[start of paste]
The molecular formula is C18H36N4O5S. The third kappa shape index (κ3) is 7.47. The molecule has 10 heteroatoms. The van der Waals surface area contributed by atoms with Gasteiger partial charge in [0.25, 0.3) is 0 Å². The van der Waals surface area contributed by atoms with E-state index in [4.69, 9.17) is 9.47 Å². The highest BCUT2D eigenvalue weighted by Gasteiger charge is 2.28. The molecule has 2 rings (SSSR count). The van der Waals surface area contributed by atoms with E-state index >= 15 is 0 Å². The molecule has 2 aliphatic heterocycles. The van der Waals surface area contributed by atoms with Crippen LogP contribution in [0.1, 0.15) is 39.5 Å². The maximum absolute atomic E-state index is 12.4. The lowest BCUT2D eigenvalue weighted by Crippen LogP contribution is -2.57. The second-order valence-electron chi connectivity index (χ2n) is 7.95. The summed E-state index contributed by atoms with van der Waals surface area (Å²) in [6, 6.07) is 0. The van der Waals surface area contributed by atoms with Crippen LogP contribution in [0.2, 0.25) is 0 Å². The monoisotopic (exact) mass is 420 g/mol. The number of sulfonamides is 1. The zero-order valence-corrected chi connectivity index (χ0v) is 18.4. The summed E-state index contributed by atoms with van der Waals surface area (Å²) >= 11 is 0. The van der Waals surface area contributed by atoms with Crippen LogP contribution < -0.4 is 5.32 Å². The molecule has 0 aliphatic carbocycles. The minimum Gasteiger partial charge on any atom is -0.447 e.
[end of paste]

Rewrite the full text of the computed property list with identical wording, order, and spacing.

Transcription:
The molecular formula is C18H36N4O5S. The third kappa shape index (κ3) is 7.47. The molecule has 10 heteroatoms. The van der Waals surface area contributed by atoms with Gasteiger partial charge in [0.25, 0.3) is 0 Å². The van der Waals surface area contributed by atoms with E-state index in [4.69, 9.17) is 9.47 Å². The highest BCUT2D eigenvalue weighted by Gasteiger charge is 2.28. The molecule has 2 rings (SSSR count). The van der Waals surface area contributed by atoms with E-state index >= 15 is 0 Å². The molecule has 2 aliphatic heterocycles. The van der Waals surface area contributed by atoms with Crippen LogP contribution in [0.1, 0.15) is 39.5 Å². The maximum absolute atomic E-state index is 12.4. The lowest BCUT2D eigenvalue weighted by Crippen LogP contribution is -2.57. The second-order valence-electron chi connectivity index (χ2n) is 7.95. The summed E-state index contributed by atoms with van der Waals surface area (Å²) in [6, 6.07) is 0. The van der Waals surface area contributed by atoms with Crippen LogP contribution in [0.2, 0.25) is 0 Å². The monoisotopic (exact) mass is 420 g/mol. The number of sulfonamides is 1. The zero-order valence-corrected chi connectivity index (χ0v) is 18.4. The summed E-state index contributed by atoms with van der Waals surface area (Å²) >= 11 is 0. The van der Waals surface area contributed by atoms with Crippen LogP contribution < -0.4 is 5.32 Å². The molecule has 0 aliphatic carbocycles. The minimum Gasteiger partial charge on any atom is -0.447 e.